Hill Country projects can tie into water lines by meeting new state rules.
Dear FA Friends, Neighbors and Members,
From Tuesday’s Statesman is a damning article that typifies the LCRA’s bait and switch behavior we’ve observed these past few years. While we often find words like “bait and switch” to be hyperbole or inappropriate, in this case it is simply the truth, plainly spoken. We cannot begin to chronicle the number of meetings in the LCRA boardroom and elsewhere that we attended with staff and/or GM Joe Beal, where we were assured that these new pipelines would require specific rules to be followed in order to receive water. And now we are left with a veritable free for all of development regs for all comers getting LCRA water in the Hill Country.
Granted, the LCRA points out and has pointed out in the past, that regs and enforcement of them should be a local government issue, but it has been their pipelines that have caused the urgent need for these regs. And it has been their disingenuous reassurances to the community about their own committment to us, that worked to minimize objections, as they sought to mollify the community rejections of their plans. At this they succeeded, as citizens who were unfamiliar with the histrorical mendacity of the LCRA acquiesced in the wake of their false assurances. Now, our over-developed roads will be littered with their lies.
Sadly, we all recognize the need for water out here, whether by rain collection, well or surface supply. But, unlike the financially motivated LCRA, we who live here tend to understand that there is a solid relationship between planned growth and its localized economic and environmental benefits and an obverse relationship with unplanned growth, it’s associated sprawl and subsequent negative affects on our schools, tax base, home values and environment. Neither of these relationships actually matter to the LCRA. What does matter to them is simply having more paying customers, which puts them in direct opposition with planning. The LCRA has paid lip-service to our concerns for five years now and their true ideals and unprincipled approach is now laid bare in the wake of USFWS abdication of oversight to the TCEQ. While the article makes it sound as though “new state rules” will takeover, what it fails to explain is that these “state rules” are virtually non-existant and unenforced, leftover in the backroom deal cut between Washington and Texas to abandon US Fish & Wildlife Service monitoring of our area to the TCEQ. Again, a reality that does not mean “local control” as it should, but rather state sponsored abandonment of protection guidelines for the Hil Country, as it relates to LCRA provided water. This ultimately becomes a massive state “agency” sponsored subsidy of LCRA infrastructure for developers.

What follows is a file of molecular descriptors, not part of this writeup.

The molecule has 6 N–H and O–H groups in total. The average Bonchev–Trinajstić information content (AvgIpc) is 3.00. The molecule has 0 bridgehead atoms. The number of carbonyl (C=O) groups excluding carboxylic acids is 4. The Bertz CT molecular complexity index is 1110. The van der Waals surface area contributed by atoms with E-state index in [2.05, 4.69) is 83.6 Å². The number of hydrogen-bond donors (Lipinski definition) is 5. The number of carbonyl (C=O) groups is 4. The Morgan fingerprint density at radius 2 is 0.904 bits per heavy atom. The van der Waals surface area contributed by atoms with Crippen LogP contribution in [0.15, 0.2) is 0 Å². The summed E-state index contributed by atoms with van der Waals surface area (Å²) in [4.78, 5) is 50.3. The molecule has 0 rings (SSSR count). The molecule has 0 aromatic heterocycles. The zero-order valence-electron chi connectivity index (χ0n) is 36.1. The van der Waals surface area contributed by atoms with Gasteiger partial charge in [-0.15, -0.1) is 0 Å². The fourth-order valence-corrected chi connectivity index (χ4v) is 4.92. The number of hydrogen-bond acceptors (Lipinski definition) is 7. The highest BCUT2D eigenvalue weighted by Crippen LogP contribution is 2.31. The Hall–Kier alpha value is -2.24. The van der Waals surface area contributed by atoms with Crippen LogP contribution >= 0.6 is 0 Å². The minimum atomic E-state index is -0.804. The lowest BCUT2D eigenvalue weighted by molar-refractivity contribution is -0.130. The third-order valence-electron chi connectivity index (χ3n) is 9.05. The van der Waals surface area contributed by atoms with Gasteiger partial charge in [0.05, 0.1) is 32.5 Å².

Support for and institution of our Regional Water Quality Planning project of the last year is now more critical than ever. It is now up to Dripping, Hays County and other municipalites to fill the glaring vacuum left in the wake of the LCRA. Please read on.
LOWER COLORADO RIVER AUTHORITY http://www.statesman.com/news/content/auto/epaper/editions/tuesday/news_243da67da0fe6230001a.html
LCRA drops development limits Hill Country projects can tie into water lines by meeting new state rules.